Trip Guide: An Equestrian Eye on London, 2012 & Beyond
With the 2012 Olympic Games now just a few weeks away, thousands of global travelers will be descending upon the UK and , luckily, London offers a hoard of opportunities for visitors with an equestrian agenda.
After hitting the big screen this last December, War Horse caught international attention with its inspiring tale of equestrian war efforts. Set in Devon’s countryside, the truly British story follows a horse and his young owner through the motion of World War II. The theatrical production, starring life sized horse puppets will run for at least another year in the West-End. The National Army Museum now features an exhibition exploring the history behind Michael Morpurgo’s novel; Warhorse Fact and Fiction will remain open until March 2013.
In a tranquil corner of Hyde Park, stands the memorial to animals in the war. A bronze horse and dog face north into the parkland, trailed by weary mules trudging towards steps. Jacob the Draft Horse stands in queen Elizabeth Street, sculptured to commemorate the history of the site. In the 16th century this area was know as Horselydown, referring to the pause the traveling horses took in-between their journey to central London. The 5ft high bronze horse by Judy Boyt sits high on the East India house, watching over petticoat market lane. ‘Rebellion’ was designed ‘in side out’, building from a skeletal structure to a muscle layer and finally the skin.
History For Hire
For a small fortune of £575 you can hire a carriage drawn by majestic Friesian ebony horses for around three hours. Westway Carriages presents an excellent turnout with traditionally dressed drivers, purebred horses and restored Victorian carriages. Explore London behind the clang of hooves against the tarmac, as you sit back and enjoy your bespoke tour. Note to American travelers: Westway Carriages’ horses are competition horses that live in stables in Kent and the tours must be booked in advance; the horses do not stand waiting on the street for tours.
Shop Till You Drop
Riders and Squires equestrian boutique is located just off High Street Kensington. Specializing in competition and polo equipment, this shop is well worth a visit. Also, Joules has just opened a conveniently placed Covent Garden branch, selling their colorful clothing Inspired by an English country living and making perfect fashionable riding wear with a tweed twist.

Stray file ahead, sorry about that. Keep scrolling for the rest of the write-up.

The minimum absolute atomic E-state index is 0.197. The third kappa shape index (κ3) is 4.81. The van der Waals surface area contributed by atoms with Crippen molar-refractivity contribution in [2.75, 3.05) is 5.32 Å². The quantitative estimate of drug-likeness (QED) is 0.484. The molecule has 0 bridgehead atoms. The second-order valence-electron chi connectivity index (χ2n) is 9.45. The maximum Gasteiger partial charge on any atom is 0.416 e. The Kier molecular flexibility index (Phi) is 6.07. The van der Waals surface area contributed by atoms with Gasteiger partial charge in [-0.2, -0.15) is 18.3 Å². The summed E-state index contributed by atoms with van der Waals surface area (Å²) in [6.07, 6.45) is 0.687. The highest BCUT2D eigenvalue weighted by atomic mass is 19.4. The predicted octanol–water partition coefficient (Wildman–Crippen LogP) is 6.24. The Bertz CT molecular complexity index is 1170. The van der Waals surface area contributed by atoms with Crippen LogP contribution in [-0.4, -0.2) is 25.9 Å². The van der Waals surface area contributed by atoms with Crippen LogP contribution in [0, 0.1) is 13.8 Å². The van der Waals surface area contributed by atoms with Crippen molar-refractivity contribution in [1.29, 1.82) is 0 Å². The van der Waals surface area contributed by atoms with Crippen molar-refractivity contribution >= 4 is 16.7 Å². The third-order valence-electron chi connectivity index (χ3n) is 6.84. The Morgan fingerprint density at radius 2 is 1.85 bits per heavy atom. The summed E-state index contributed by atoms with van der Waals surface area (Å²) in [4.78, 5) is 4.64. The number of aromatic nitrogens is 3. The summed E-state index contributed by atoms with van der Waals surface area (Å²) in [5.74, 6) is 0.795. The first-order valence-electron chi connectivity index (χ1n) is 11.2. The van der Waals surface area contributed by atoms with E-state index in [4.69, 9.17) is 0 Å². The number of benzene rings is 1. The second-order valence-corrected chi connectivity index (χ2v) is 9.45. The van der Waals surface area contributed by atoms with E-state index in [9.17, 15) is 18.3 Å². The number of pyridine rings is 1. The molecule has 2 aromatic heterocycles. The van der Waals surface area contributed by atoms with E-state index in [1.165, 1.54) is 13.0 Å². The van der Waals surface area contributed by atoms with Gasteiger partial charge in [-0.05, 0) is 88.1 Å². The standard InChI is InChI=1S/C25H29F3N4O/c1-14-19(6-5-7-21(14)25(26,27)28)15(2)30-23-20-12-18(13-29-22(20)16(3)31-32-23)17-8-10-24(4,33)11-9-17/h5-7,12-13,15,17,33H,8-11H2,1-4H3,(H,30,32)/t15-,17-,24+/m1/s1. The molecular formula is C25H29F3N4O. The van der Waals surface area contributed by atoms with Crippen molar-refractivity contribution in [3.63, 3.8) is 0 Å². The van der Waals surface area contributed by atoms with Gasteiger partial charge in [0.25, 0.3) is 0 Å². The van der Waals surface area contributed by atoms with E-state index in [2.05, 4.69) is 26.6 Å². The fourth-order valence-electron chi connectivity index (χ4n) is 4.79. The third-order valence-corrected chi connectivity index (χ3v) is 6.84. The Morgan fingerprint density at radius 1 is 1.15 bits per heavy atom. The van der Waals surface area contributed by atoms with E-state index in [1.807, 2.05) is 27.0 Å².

A Slice Of Culture
In dedication to the Queen’s Diamond Jubilee, the iconic British Museum examines the worldwide influence of the domestic horse on human civilization. British equestrian roots are investigated from the introduction of the Arabian breed and its impact on racing, to currant sporting events such as the Olympic games. The exhibition includes one of the earliest references to horse and rider art, with terracotta statues dating to 2000 B.C. and rock drawings to Chariot ornaments. This exhibit is a wonderful representation to the horse’s contribution to our society and runs 24 May – 30 September 2012.
The Stables Market, part of the world famous Camden Market, was once a horse hospital for those injured on cobblestones. You can easily spend the day browsing unique stalls and absorbing the bustling atmosphere. Stables Market is filled with a range of anything vintage to novelty clothing, and plenty of places to eat and drink. The market retains its previous Victorian setting with cobbled lanes and a series of bronze life-sized horses.
Probably the most notorious tradition associated with Britain is the monarchy, with Buckingham Palace at the crown. The changing of the guard has been performed since 1837. Officially starting at 11:30 daily, the colourful ceremony lasts half an hour and includes the dazzling mounted and marching guards, completed with a parading band. The mounted metropolitan branch has continually adapted to the needs of the changing society it serves since 1760. With 120 horses based at eight stables through London, the branch stands strong. Carrying out roles from visibility patrols to specific crime initiatives, every horse and rider is impeccably trained. So look out for an officer as you wander through London!
Hyde Park Horseback
Hyde Park Stables is the perfect venue for riding, right in the centre of London. Offering instructive lessons for anyone over the age of five and catering for all levels. All horses are renowned for their safe and reliable temperament. Undoubtedly riding across the serpentine lake while admiring the specular views of Hyde Park must compete with all other capital city horseback experiences in the world! Earlier this year, the establishment also purchased its very own fabergé egg, from the Easter charity auction of the big egg hunt. The showroom for Kensington Saddlery Shop at Hyde Park Stables also stocks a small selection of the brands quality saddles.
Where To Graze
The Riding House Café is an all-day bar-brasserie, a short 10 minutes walk from Oxford Circus. Loosely tied in with an equine theme by converted stables, now used as a private dining room. The secluded area provides an oasis of quiet to up to 14 guests, with the backdrop of a rustic wooden horse.
Contributor Emily Stock has been riding and competing since she was seven years old. She currently keeps a horse in north London and takes advantage of all things equestrian in her home town.
Images via (from top left): Joules; The British Museum; Gallivant Gal; The Riding House Cafe; Westway Carriages.
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